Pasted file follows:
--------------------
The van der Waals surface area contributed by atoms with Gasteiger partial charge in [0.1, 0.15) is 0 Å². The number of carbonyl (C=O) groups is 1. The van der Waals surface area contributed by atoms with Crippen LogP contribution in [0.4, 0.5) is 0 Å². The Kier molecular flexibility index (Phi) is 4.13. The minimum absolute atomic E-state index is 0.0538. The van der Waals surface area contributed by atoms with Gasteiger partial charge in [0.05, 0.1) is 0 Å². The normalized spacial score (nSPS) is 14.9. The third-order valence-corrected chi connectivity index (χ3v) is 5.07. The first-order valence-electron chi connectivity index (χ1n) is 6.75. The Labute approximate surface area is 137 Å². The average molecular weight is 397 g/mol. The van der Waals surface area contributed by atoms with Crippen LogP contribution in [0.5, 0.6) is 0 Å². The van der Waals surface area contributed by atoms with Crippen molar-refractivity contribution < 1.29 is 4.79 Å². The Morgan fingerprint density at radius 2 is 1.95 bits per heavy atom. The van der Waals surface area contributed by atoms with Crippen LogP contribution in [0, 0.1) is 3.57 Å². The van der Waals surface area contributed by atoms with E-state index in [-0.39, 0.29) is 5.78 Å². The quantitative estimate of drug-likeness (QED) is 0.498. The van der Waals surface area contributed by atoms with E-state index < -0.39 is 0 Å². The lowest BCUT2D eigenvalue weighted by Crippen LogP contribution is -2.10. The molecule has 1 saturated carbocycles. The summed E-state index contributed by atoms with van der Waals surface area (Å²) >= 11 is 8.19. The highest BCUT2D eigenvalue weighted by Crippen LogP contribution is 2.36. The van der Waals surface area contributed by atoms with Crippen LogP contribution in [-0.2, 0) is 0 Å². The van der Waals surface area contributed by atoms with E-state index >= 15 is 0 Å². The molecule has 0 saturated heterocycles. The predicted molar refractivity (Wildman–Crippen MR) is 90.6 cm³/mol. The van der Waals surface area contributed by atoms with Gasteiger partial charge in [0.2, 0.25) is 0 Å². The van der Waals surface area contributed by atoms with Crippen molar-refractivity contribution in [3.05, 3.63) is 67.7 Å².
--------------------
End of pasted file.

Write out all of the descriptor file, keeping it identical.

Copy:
The van der Waals surface area contributed by atoms with Gasteiger partial charge in [0.1, 0.15) is 0 Å². The number of carbonyl (C=O) groups is 1. The van der Waals surface area contributed by atoms with Crippen LogP contribution in [0.4, 0.5) is 0 Å². The Kier molecular flexibility index (Phi) is 4.13. The minimum absolute atomic E-state index is 0.0538. The van der Waals surface area contributed by atoms with Gasteiger partial charge in [0.05, 0.1) is 0 Å². The normalized spacial score (nSPS) is 14.9. The third-order valence-corrected chi connectivity index (χ3v) is 5.07. The first-order valence-electron chi connectivity index (χ1n) is 6.75. The Labute approximate surface area is 137 Å². The average molecular weight is 397 g/mol. The van der Waals surface area contributed by atoms with Crippen LogP contribution in [0.5, 0.6) is 0 Å². The van der Waals surface area contributed by atoms with Crippen molar-refractivity contribution < 1.29 is 4.79 Å². The Morgan fingerprint density at radius 2 is 1.95 bits per heavy atom. The van der Waals surface area contributed by atoms with Crippen LogP contribution in [0, 0.1) is 3.57 Å². The van der Waals surface area contributed by atoms with E-state index in [-0.39, 0.29) is 5.78 Å². The quantitative estimate of drug-likeness (QED) is 0.498. The van der Waals surface area contributed by atoms with E-state index < -0.39 is 0 Å². The lowest BCUT2D eigenvalue weighted by Crippen LogP contribution is -2.10. The molecule has 1 saturated carbocycles. The summed E-state index contributed by atoms with van der Waals surface area (Å²) >= 11 is 8.19. The highest BCUT2D eigenvalue weighted by Crippen LogP contribution is 2.36. The van der Waals surface area contributed by atoms with Crippen LogP contribution in [-0.2, 0) is 0 Å². The van der Waals surface area contributed by atoms with E-state index >= 15 is 0 Å². The molecule has 0 saturated heterocycles. The predicted molar refractivity (Wildman–Crippen MR) is 90.6 cm³/mol. The van der Waals surface area contributed by atoms with Gasteiger partial charge in [0.2, 0.25) is 0 Å². The van der Waals surface area contributed by atoms with Crippen molar-refractivity contribution in [3.05, 3.63) is 67.7 Å².